Incontinence in Men Shouldn't Pose Uncomfortable Questions
I bet if you asked, men across the country would say "No Way!" to the thought of wearing incontinence supplies. They would say no to incontinence pads designed for men called male guards. They would say no to visiting with the doctor about it because urinary incontinence comes with age and is "normal". They would definitely be afraid to have a prostate exam for fear of dreaded news.
But what if your man suddenly couldn't make it to the toilet in time to prevent an accident (called urgency incontinence).
What if he could not go anywhere without visiting the toilet too frequently for his own comfort (called urinary frequency).
What if he suddenly or gradually developed difficulties maintaining an erection or releasing urine (a possible symptom of nerve damage or prostate issues)?
Would you let him continue living as usual? Of course not! You would demand, pester, coach, ask, or a combination of all of the above to get him to a doctor.
Urinary incontinence in men is usually treatable, to a degree, with pelvic floor exercises called Kegels (yes men can do them too). Weakening of these muscles and the sphincter muscles that contract the urethra and bladder are normal with age. Everything gets a little more relaxed as we age. But according to this, urinary incontinence as a symptom of nerve damage is not normal. It is a red flag. And only a doctor can determine the difference between the two.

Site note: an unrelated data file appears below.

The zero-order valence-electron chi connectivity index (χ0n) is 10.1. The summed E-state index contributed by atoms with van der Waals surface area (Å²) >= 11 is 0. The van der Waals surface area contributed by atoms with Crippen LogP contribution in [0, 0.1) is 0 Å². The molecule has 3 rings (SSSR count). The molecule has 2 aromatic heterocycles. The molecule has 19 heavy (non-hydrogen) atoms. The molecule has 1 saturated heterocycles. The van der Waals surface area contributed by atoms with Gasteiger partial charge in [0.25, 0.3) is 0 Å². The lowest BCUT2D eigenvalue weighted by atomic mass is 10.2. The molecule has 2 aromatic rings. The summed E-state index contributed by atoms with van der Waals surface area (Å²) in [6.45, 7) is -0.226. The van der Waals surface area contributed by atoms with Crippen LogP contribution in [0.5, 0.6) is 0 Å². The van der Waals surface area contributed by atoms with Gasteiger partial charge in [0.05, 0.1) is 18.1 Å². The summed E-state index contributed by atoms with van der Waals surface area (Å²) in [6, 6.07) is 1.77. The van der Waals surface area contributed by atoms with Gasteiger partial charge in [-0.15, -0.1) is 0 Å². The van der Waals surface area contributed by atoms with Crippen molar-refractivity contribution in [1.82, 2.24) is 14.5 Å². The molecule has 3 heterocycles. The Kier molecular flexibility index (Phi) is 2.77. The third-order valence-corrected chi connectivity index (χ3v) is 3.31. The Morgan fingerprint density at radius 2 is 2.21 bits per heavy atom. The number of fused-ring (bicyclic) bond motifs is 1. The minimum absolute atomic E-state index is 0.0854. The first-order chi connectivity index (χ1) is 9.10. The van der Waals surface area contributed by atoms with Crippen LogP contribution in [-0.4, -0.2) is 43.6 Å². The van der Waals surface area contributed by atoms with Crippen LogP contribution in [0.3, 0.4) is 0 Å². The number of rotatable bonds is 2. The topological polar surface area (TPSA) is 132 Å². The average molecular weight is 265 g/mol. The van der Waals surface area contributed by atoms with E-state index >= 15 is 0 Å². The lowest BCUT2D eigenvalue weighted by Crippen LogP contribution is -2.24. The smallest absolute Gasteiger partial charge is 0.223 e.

When the bladder and urethra work properly, the bladder stores urine for a few hours and then, upon a signal from the brain that you are ready, releases it through the urethra and outside of the body. All of these actions require the pelvic floor and urethral muscles to contract and release in time with the nervous signals to the brain. It is a song and dance that many of us take for granted.
In instances of nerve damage like Parkinson's, Stroke, Multiple Sclerosis, among others, the signals between the muscles, organs, and nerves all get crossed.
He may find that gradually or instantaneously, he can not control his bladder and leaks urine when he does not want to. He may urinate in the night in his sleep. He may feel like he has to urinate too frequently and either produces a normal level or urine or does not produce much urine at all. It may burn, hurt, or produce blood when he urinates.
All of these signal the need for a talk with his doctor. The solution could be as simple as a UTI (urinary tract infection) or something else but he will never know without seeing his doctor, and will not get better on his own without some form of therapy, be it physical or by using incontinence products for men.
If you have any questions about what product to use, we have recommendations. Visit with a medical supply expert in the comments below!